WESTMINSTER, Colo. — When a crime occurs, police answer the call. When a victim of a crime needs support, a victim advocate is there.
“A victim advocate deals in compassion services. They come out and they see people at their worst,” Westminster Police Chief Norm Haubert said.
“Our victim advocates respond to both crime and personal tragedy,” Drew Hogan, victim services coordinator for the Westminster Police Department, said. “Our victim advocates meet people at the crime scene, at the hospital, on the side of a road, in their homes, in the police department. All kinds of places where people are impacted by a crime.”
Victim advocates work with law enforcement in Westminster. The police department says they respond to an average of 2,600 calls annually.
“The services they provide on a daily basis for individuals in our community are absolutely priceless. I can’t imagine us being able to do this without them,” Chief Haubert said.
Deb Oster has been volunteering as a victim advocate for more than 20 years.
“I went to a call where someone’s dog got hit by a car. I’m crying with the owner. I’m an animal lover,” Oster said. “Any age, any race, anything. Domestic violence, suicides, robberies, so many things. If it’s traumatizing to somebody, we can help them.”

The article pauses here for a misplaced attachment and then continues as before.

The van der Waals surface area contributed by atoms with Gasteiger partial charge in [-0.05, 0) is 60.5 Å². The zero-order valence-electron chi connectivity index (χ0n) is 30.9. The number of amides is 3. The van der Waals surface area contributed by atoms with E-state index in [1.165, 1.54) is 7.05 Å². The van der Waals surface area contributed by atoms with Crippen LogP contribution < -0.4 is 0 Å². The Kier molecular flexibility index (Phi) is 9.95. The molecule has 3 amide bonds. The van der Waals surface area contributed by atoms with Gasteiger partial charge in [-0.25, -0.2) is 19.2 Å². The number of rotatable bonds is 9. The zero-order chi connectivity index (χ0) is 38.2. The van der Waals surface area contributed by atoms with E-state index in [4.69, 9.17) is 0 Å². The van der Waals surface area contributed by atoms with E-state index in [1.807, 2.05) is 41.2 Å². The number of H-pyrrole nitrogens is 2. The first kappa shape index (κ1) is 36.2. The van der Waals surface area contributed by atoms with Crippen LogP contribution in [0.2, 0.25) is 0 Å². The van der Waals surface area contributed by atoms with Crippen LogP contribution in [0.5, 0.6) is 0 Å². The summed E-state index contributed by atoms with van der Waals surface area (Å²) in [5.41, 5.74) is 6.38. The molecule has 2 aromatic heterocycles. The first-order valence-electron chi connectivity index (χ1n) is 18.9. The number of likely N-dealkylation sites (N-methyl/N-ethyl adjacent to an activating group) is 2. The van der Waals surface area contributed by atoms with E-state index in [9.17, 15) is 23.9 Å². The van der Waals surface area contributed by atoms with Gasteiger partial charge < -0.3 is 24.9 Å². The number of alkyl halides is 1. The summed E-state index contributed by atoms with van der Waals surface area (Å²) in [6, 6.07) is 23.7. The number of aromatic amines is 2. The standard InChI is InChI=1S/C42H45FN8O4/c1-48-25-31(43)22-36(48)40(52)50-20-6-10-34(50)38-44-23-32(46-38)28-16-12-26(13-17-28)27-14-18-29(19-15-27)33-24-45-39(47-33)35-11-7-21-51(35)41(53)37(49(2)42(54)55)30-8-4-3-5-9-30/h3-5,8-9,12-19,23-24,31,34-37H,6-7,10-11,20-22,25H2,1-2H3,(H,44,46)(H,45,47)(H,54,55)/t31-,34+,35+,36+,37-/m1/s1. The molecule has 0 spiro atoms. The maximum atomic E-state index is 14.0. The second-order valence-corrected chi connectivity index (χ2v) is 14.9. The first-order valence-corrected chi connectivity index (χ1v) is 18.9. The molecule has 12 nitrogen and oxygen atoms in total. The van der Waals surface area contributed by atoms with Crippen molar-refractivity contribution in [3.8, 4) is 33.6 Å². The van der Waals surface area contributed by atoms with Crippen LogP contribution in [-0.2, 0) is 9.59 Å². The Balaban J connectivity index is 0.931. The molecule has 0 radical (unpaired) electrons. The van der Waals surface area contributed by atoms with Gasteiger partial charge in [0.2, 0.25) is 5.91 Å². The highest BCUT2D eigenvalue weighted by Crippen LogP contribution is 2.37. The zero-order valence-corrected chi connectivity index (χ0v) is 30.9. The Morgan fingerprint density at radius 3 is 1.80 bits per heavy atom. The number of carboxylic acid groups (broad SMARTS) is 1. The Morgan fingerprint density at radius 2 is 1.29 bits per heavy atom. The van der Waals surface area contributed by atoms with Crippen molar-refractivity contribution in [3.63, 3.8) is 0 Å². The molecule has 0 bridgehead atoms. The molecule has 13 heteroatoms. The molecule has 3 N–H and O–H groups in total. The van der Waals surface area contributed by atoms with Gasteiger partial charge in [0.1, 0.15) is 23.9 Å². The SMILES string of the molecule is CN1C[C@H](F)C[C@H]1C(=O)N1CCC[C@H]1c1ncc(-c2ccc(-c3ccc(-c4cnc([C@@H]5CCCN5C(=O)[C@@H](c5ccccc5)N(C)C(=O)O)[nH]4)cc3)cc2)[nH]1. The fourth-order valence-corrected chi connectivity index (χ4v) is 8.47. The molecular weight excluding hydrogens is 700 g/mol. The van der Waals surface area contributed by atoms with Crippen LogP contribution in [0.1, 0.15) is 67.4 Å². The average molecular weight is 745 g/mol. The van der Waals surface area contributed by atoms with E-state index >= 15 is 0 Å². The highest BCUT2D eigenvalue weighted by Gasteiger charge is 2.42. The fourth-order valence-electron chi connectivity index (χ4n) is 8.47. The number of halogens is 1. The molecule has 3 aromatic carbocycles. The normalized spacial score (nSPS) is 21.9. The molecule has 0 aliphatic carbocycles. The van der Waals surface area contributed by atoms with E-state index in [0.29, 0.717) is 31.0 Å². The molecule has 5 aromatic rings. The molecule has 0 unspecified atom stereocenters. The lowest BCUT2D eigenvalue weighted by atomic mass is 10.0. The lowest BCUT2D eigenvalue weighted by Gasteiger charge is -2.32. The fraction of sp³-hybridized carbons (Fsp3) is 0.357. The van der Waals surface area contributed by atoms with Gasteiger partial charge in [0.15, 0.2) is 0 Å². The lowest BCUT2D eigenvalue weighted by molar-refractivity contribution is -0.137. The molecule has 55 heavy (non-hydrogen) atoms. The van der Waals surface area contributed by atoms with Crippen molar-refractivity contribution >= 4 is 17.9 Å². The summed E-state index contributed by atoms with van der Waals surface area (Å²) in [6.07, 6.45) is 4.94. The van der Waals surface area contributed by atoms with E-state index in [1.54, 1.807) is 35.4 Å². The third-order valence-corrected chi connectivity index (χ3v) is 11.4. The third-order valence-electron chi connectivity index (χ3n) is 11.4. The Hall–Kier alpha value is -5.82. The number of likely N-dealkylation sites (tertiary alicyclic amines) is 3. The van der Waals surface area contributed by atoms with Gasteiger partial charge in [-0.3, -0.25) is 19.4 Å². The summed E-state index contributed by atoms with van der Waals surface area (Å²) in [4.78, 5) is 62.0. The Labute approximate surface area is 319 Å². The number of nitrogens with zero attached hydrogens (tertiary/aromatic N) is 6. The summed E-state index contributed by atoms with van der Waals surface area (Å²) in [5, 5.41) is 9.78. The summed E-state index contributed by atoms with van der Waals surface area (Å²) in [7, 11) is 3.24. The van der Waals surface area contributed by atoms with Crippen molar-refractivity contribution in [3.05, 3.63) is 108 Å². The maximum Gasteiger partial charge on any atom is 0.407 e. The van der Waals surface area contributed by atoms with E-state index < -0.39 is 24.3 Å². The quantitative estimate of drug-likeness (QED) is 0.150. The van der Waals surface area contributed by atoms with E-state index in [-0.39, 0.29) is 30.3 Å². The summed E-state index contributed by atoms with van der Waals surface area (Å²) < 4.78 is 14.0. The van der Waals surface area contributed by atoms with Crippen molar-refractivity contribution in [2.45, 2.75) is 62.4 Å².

Oster has helped countless people over the years and her compassion does not go unnoticed.
“Often, we have people call back and say, ‘I just want to talk to Deb again.’ She leaves such an impression on people,” Hogan said. “She just has such an open heart and a non-judgmental spirit. I think people feel immediately comfortable with her.”
But Deb said she wouldn’t be able to do it without the help of the group she is surrounded by.
“We have some ugly callouts, and we have to really recover from them. I’ve got a good team to help me through,” she said. “There’s been a couple times where I thought, ‘Man, I can’t do this.’ But you’re helping the families with suicides and things like that. You’re helping the families.”
Oster received a reward of recognition in July, as she surpassed her 10,000th volunteer hour mark.
“Her caring is endless. When we meet with victims, it’s not a pleasant circumstance and sometimes we can carry a lot of that trauma home with us,” Hogan said. “You have to purge some of that, but she comes back and helps every day.”
“I don’t plan on going anywhere,” Oster added. “Until I can’t walk this Earth, I’ll be there.”
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